Ancient mythologies are well-known for their interesting characters and stories. Two of the most popular are Norse and Greek, but which one of them came first?
Greek mythology is much older than Norse mythology.
While it’s true that people may have worshipped the Norse gods earlier than what is recorded in the oldest surviving Norse literature, the worship of Odin, Thor, and the other Aesir came long after the Greek gods were already popular.
This article will discuss the timeline of both belief systems, what the oldest surviving myth in the world is, and more.
Also, see Norse Gods vs Greek Gods: What’s the Difference? to learn more.
Is Norse Mythology Based on Greek Mythology?
Norse mythology isn’t based on Greek mythology, but the two do share several similarities. This is primarily because both are part of a more extensive system — the Indo-European system of beliefs.
They both feature multiple gods with human-like emotions (lust, jealousy, passion, love, etc.).
Roman mythology is based heavily on Greek mythology, but all the other Indo-European mythologies are mainly separate.
You may find similarities between the gods and goddesses, and there may even be some similar themes and stories, but other than Greek and Roman mythology, none of the others are “based on” anything.
However, as an article on PBS puts it, myths “explain the world and man’s experience.” 
With that in mind, it’s easy to see why some myths are so similar. No matter where a person lives, he experiences sunrise and sunset; he sees people die; he notices the changing of the seasons.
It’s only natural that he’d try to make sense of those things, and some people are bound to come to the same mythological conclusions as others. That’s why so many mythic stories are similar to others.
Also, see Is the Norse Religion Still Practiced? to learn more.
Is Zeus Related to Odin or Thor?
As far as mythology is concerned, there is no relationship between either Zeus and Odin or Zeus and Thor.
However, Zeus and Thor share several similarities that allow people to mistakenly link them together as two versions of the same god. Additionally, Thor and Zeus are related in Marvel comics.
Odin and Zeus aren’t related, but they both share the designation of being “the” god of gods — the ruler of the gods.
As such, many people who don’t know a lot about mythology assume they are the same being in two different mythologies.
However, other than being the ruler of the gods, Zeus and Odin have very little in common.
Zeus and Thor are much more similar. Both are strong and fierce warriors, and both are pretty amorous and love the ladies.
Additionally, they are both gods of thunder and lightning, which is more unique than being the ruler of the gods.
In many ways, it makes sense that people would think of Thor and Zeus as being the same god in different pantheons, but even that isn’t true.
As has already been discussed, the Norse gods aren’t based on the Greek gods, even if the similarities are striking.
In Marvel Comics, however, Thor and Zeus do share somewhat of a kinship.
In the comics, Zeus is the youngest son of Cronus and Rhea. (This is also true of Greek mythology.) Cronus and Rhea (both siblings and lovers) are the children of the sky god, Ouranos, and the earth goddess, Gaea.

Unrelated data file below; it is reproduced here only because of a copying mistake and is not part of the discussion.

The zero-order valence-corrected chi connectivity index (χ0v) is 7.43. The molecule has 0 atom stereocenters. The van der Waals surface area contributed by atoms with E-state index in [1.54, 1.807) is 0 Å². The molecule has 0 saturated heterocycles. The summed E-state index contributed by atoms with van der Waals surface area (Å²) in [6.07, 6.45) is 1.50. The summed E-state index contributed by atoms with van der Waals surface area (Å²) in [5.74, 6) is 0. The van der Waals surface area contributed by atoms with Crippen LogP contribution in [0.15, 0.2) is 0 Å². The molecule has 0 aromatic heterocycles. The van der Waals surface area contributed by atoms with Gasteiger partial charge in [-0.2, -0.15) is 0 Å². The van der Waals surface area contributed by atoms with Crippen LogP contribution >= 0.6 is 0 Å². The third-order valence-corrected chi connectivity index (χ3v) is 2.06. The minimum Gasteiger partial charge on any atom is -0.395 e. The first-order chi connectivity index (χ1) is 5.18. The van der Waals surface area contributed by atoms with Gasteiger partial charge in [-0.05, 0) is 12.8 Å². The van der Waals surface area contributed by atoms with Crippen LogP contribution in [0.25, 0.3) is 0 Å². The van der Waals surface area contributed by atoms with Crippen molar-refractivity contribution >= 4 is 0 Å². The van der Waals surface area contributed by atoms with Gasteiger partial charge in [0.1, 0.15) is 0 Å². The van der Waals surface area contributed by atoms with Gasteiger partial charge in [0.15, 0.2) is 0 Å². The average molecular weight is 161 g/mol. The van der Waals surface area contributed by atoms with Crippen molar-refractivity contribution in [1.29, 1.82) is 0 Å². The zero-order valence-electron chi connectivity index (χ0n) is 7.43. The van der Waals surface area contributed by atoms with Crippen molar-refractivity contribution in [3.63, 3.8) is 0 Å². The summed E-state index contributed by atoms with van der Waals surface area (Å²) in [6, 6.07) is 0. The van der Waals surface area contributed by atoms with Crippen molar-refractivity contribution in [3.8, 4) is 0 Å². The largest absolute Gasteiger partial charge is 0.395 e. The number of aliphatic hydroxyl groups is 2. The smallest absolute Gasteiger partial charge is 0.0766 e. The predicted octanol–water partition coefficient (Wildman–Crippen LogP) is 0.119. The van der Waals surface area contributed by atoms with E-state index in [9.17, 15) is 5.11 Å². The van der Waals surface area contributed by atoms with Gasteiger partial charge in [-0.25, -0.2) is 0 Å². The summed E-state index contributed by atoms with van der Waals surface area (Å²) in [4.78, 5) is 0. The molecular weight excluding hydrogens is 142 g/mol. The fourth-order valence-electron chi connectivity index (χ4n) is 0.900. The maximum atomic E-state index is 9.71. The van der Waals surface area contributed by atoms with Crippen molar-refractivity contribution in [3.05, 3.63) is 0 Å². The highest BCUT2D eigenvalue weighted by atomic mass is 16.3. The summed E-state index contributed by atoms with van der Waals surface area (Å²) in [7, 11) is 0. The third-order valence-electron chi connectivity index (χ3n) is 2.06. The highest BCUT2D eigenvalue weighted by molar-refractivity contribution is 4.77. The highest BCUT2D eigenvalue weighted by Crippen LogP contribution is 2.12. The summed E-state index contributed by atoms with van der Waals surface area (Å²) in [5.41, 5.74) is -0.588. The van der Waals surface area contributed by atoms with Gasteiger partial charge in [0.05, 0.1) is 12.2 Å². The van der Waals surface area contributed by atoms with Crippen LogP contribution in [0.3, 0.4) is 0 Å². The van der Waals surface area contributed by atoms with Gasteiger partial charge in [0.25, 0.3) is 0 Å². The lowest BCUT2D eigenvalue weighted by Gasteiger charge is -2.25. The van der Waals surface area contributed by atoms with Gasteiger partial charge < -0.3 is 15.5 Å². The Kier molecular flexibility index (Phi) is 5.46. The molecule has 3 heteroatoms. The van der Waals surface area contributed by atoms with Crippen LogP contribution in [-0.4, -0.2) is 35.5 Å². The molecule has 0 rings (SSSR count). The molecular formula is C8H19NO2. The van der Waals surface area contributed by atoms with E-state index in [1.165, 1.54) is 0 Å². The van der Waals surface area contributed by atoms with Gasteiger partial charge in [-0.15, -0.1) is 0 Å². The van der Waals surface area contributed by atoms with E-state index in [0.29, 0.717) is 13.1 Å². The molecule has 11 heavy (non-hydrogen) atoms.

Thor, on the other hand, is the son of Odin and the earth goddess Gaea. (This is not true of Norse mythology.) So, Gaea is both Thor’s mother and Zeus’s grandmother.
Also, see Does Norse Mythology Have Sins? to learn more.
What Is the Oldest Mythology in the World?
The oldest recorded myth is The Epic of Gilgamesh, a Mesopotamian epic poem written around 2000 BC. Enuma Elish, a Babylonian creation myth written in cuneiform around 1200 BC, is also ancient.
The oldest verbally told myths are probably those of the Babylonians, Sumerians, or Egyptians.
The Enuma Elish was written in cuneiform across seven tablets sometime in the 12th century BC. It has nearly 1,000 lines and tells the story of how the world was created.
In this story, there are two primary gods, Marduk and his mother, Tiamat.
The two battle for power, and after Marduk wins, he uses Tiamat’s body to create the world (much as Odin and his brothers used Ymir’s body in the Norse myths).
The Epic of Gilgamesh
The Epic of Gilgamesh is much older than the Enuma Elish; scholars date it to sometime around 2000 B.C. 
As far as historians know, Gilgamesh is the earliest written story that still survives to the present day. Technically, scholars classify it as an epic poem.
Still, it talks about gods, features a hero’s journey, and explains how and why things are the way they are, which makes it enough like a myth to call it one.
The Ramayana is a Hindu text that dates back to sometime around 1500 B.C. However, it probably wasn’t written down until sometime in the 4th century B.C.
It’s one of the two most influential Indian Sanskrit epics and is among the oldest myths in the world.
Even though The Epic of Gilgamesh, Enuma Elish, and the Ramayana are some of the oldest surviving recorded myths people have today, myths were passed from person to person in verbal form for hundreds, if not thousands, of years before anyone ever wrote these texts down.
As far as scholars and historians can tell, the oldest known myths are those of the Babylonians, Sumerians, and Egyptians.
However, myths are just people’s way of explaining the world around them, so it’s safe to assume that they have been around since people first learned to speak.
Greek myths are significantly older than Norse myths, but even they aren’t the oldest myths people know.
Regardless, all their mythologies are fascinating, which many modern-day readers and movie-watchers have discovered.
Historically, they reveal a lot about how people thought, what they believed, and what they valued.
Also, see Does Norse Mythology Have Demigods? to learn more.